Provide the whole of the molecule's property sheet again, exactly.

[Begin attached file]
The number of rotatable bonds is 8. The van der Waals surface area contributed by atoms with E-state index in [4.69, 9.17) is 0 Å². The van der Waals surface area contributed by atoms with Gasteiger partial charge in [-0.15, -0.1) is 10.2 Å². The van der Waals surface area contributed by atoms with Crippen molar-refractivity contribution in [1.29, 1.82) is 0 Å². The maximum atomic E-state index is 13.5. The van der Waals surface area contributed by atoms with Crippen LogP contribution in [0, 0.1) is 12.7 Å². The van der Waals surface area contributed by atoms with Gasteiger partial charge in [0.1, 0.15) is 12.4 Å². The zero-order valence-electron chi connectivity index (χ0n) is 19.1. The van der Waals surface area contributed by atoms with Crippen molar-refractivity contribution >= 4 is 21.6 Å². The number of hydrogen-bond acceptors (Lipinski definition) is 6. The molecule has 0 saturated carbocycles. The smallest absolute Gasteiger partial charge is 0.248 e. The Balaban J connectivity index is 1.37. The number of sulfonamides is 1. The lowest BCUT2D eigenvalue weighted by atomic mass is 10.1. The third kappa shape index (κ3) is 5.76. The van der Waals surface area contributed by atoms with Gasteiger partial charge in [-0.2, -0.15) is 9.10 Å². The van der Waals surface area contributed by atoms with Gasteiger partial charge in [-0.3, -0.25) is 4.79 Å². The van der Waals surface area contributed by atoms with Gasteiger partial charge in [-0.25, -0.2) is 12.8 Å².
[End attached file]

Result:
The number of rotatable bonds is 8. The van der Waals surface area contributed by atoms with E-state index in [4.69, 9.17) is 0 Å². The van der Waals surface area contributed by atoms with Gasteiger partial charge in [-0.15, -0.1) is 10.2 Å². The van der Waals surface area contributed by atoms with Crippen molar-refractivity contribution in [1.29, 1.82) is 0 Å². The maximum atomic E-state index is 13.5. The van der Waals surface area contributed by atoms with Crippen LogP contribution in [0, 0.1) is 12.7 Å². The van der Waals surface area contributed by atoms with Gasteiger partial charge in [0.1, 0.15) is 12.4 Å². The zero-order valence-electron chi connectivity index (χ0n) is 19.1. The van der Waals surface area contributed by atoms with Crippen molar-refractivity contribution >= 4 is 21.6 Å². The number of hydrogen-bond acceptors (Lipinski definition) is 6. The molecule has 0 saturated carbocycles. The smallest absolute Gasteiger partial charge is 0.248 e. The Balaban J connectivity index is 1.37. The number of sulfonamides is 1. The lowest BCUT2D eigenvalue weighted by atomic mass is 10.1. The third kappa shape index (κ3) is 5.76. The van der Waals surface area contributed by atoms with Gasteiger partial charge in [-0.2, -0.15) is 9.10 Å². The van der Waals surface area contributed by atoms with Gasteiger partial charge in [-0.3, -0.25) is 4.79 Å². The van der Waals surface area contributed by atoms with Gasteiger partial charge in [-0.25, -0.2) is 12.8 Å².